INDIANAPOLIS – The Colts and the Pittsburgh Steelers share a few bonds through the years as NFL teams.
One of the greatest NFL players of all-time, John Unitas, was a Pittsburgh native who starred with the Colts after failing a Steelers tryout. The teams have met in every round of the AFC playoffs over the five times the franchises have battled as post-season contestants, once duking it out for a chance to reach Super Bowl XXX.
As recently as last year these teams met and now tonight's game adds a different mix as three prominent Colts – Head Coach Chuck Pagano, Offensive Coordinator Bruce Arians and Defensive Tackle Cory Redding – march into Heinz Field.* *
Pagano joined the Colts in January after four seasons with the Ravens, the final one as defensive coordinator. In his role with Baltimore, Pagano matched wits with Arians, who spent 2004-11 with the Steelers. Arians was the Pittsburgh wide receiver coach in 2004-06, then moved to offensive coordinator. He was a member of two Pittsburgh Super Bowl champions. Redding is less experienced in the mix, having played the past two years with Baltimore, but the salty nature of the rivalry provided a quick indoctrination. Redding tipped off some young teammates what to expect on Sunday.
"I know these guys very well. I've already said my piece to the guys on what this game is going to be about," said Redding. "We don't take this game lightly because it is preseason. These boys are going to put these pads on and are going to be ready to play. They took a loss against the Eagles but are now back at home, going against their old offensive coordinator (Bruce Arians), so it's a lot of things built up on this game.
"Even though it's a preseason game it's going to be pretty big. Put your big boy pads on and get ready to roll."
This game counts nothing in the standings. The results will be wiped away come opening day, but both teams count winning as an objective any time they hit the field. Roster evaluations and maturation also are components to Sunday's game but to Pagano, he remembers the past rivalry.
"Yeah, I know first-hand for two, mostly three times a year for the last four years," said Pagano. "They're a great team. Mike Tomlin's a great coach, and they've got a great coaching staff and a lot of great players. So it'll be a great test for us, obviously."
Every one is a product of past experiences, and that includes NFL coaches. Pagano will focus intently on shaping his team, but he remembers meetings in the past.
"I don't think it (feelings of the rivalry) will ever leave, once you've been in that deal on both sides of the ball," said Pagano. "I think it goes the same for Coach Arians going back to when he was there. It's a Colts deal now. That's in the past. We just hope to go out there and play well."
Arians is a football coach through-and-through. He builds relationships because of his nature, and he is one to appreciate competition and past successes. Those, however, pale to current competition, and his focus now is with the Colts, his second tenure with the team.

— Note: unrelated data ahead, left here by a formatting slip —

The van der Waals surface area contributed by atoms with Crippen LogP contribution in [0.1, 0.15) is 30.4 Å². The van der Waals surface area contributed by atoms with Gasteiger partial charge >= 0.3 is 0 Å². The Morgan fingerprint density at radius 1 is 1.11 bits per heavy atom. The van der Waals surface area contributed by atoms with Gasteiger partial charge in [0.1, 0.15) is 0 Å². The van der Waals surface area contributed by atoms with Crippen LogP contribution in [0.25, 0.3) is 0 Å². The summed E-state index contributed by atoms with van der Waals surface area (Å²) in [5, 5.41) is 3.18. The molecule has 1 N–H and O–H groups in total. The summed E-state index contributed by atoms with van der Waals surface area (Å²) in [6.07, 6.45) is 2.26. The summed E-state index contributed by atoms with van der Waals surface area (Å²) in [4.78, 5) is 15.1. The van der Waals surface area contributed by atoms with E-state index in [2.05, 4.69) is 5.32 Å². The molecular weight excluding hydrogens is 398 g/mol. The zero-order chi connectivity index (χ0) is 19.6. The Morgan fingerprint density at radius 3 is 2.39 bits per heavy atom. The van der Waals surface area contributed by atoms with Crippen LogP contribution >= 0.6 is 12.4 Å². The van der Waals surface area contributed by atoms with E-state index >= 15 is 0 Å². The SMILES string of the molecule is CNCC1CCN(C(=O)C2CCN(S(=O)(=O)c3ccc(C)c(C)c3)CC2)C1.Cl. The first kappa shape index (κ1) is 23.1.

"All I'm thinking about is practicing with Indianapolis. I don't think anything about Pittsburgh until we play them Sunday night," said Arians when asked early in the week about facing his most recent team. "I look forward to coming to work every day and wearing blue and white.
"Those were eight great years (in Pittsburgh, 2004-11). I wouldn't trade anything for them. I'm so excited about where I'm at now. I haven't even thought about it. It's just the next preseason game. We'll worry about them a little bit on Friday when we have to practice a little bit of that stuff that Coach (Dick) LeBeau is going to throw at us. It'll be fun seeing those guys."
Last week, Pagano played his front-liners in the opening period. He will ramp up the process another notch this week, but not to the extent he will for the third preseason outing at Washington on August 25. Regardless of opponent, that is common practice in preseason.
"I think we'll try to extend them (starters) a little bit," said Pagano. "You always try to extend them in the second one and try to get a quarter-and-a-half, two quarters for most of the guys. We'll look for a little bit of extended playing time this second ballgame.
"You look to get them a couple quarters. The third one is the one you treat like a regular season game and try to take them through a regular work week and try to bring them out at halftime. If we can get two quarters out of the starters (in Pittsburgh), that'd be great."
Old feelings have their own place. The present for Pagano and the club is growth for a team whose roster is comprised heavily of players in their rookie, first or second years. He looks for improvement from last week.
"I always say you make your biggest jump from your first preseason game to your second preseason game, so we're looking obviously to get better in all areas," said Pagano. "If we can go out there and do the things we talk about doing – running the ball, stopping the run, taking care of the football, playing well on third down on both sides of the football, scoring points in the red area, taking care of the football down there – and those type of things and then finishing strong in the fourth quarter, then we'll be happy."